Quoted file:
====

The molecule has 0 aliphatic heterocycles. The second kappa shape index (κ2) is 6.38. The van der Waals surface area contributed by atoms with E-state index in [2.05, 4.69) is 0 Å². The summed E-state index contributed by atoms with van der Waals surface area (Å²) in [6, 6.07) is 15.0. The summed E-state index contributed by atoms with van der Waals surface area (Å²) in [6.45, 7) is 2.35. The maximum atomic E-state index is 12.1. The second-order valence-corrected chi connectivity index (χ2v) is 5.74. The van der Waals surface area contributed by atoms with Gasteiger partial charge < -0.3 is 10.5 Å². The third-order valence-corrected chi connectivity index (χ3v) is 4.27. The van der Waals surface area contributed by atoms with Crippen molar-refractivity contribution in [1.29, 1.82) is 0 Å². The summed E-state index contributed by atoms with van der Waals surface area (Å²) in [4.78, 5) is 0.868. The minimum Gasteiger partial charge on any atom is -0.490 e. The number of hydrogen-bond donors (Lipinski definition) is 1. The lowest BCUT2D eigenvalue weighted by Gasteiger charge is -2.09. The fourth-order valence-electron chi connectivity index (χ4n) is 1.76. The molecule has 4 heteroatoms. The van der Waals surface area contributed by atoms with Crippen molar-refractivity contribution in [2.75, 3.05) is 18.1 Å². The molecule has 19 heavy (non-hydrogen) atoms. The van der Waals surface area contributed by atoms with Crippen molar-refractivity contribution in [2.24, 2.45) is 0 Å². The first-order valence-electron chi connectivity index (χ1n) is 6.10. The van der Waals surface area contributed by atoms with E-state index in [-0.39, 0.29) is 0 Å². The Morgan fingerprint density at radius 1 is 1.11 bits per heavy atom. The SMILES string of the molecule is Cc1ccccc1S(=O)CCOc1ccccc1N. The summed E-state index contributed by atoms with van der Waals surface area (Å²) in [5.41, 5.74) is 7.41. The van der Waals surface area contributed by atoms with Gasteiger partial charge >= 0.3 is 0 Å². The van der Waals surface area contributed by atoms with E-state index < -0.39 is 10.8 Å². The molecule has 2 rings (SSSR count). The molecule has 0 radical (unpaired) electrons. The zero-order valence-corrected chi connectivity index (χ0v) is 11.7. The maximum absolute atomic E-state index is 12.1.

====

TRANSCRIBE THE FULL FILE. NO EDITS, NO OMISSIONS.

The molecule has 0 aliphatic heterocycles. The second kappa shape index (κ2) is 6.38. The van der Waals surface area contributed by atoms with E-state index in [2.05, 4.69) is 0 Å². The summed E-state index contributed by atoms with van der Waals surface area (Å²) in [6, 6.07) is 15.0. The summed E-state index contributed by atoms with van der Waals surface area (Å²) in [6.45, 7) is 2.35. The maximum atomic E-state index is 12.1. The second-order valence-corrected chi connectivity index (χ2v) is 5.74. The van der Waals surface area contributed by atoms with Gasteiger partial charge < -0.3 is 10.5 Å². The third-order valence-corrected chi connectivity index (χ3v) is 4.27. The van der Waals surface area contributed by atoms with Crippen molar-refractivity contribution in [1.29, 1.82) is 0 Å². The summed E-state index contributed by atoms with van der Waals surface area (Å²) in [4.78, 5) is 0.868. The minimum Gasteiger partial charge on any atom is -0.490 e. The number of hydrogen-bond donors (Lipinski definition) is 1. The lowest BCUT2D eigenvalue weighted by Gasteiger charge is -2.09. The fourth-order valence-electron chi connectivity index (χ4n) is 1.76. The molecule has 4 heteroatoms. The van der Waals surface area contributed by atoms with Crippen molar-refractivity contribution in [2.75, 3.05) is 18.1 Å². The molecule has 19 heavy (non-hydrogen) atoms. The van der Waals surface area contributed by atoms with Crippen molar-refractivity contribution in [2.24, 2.45) is 0 Å². The first-order valence-electron chi connectivity index (χ1n) is 6.10. The van der Waals surface area contributed by atoms with E-state index in [-0.39, 0.29) is 0 Å². The Morgan fingerprint density at radius 1 is 1.11 bits per heavy atom. The SMILES string of the molecule is Cc1ccccc1S(=O)CCOc1ccccc1N. The summed E-state index contributed by atoms with van der Waals surface area (Å²) in [5.41, 5.74) is 7.41. The van der Waals surface area contributed by atoms with Gasteiger partial charge >= 0.3 is 0 Å². The van der Waals surface area contributed by atoms with E-state index < -0.39 is 10.8 Å². The molecule has 2 rings (SSSR count). The molecule has 0 radical (unpaired) electrons. The zero-order valence-corrected chi connectivity index (χ0v) is 11.7. The maximum absolute atomic E-state index is 12.1.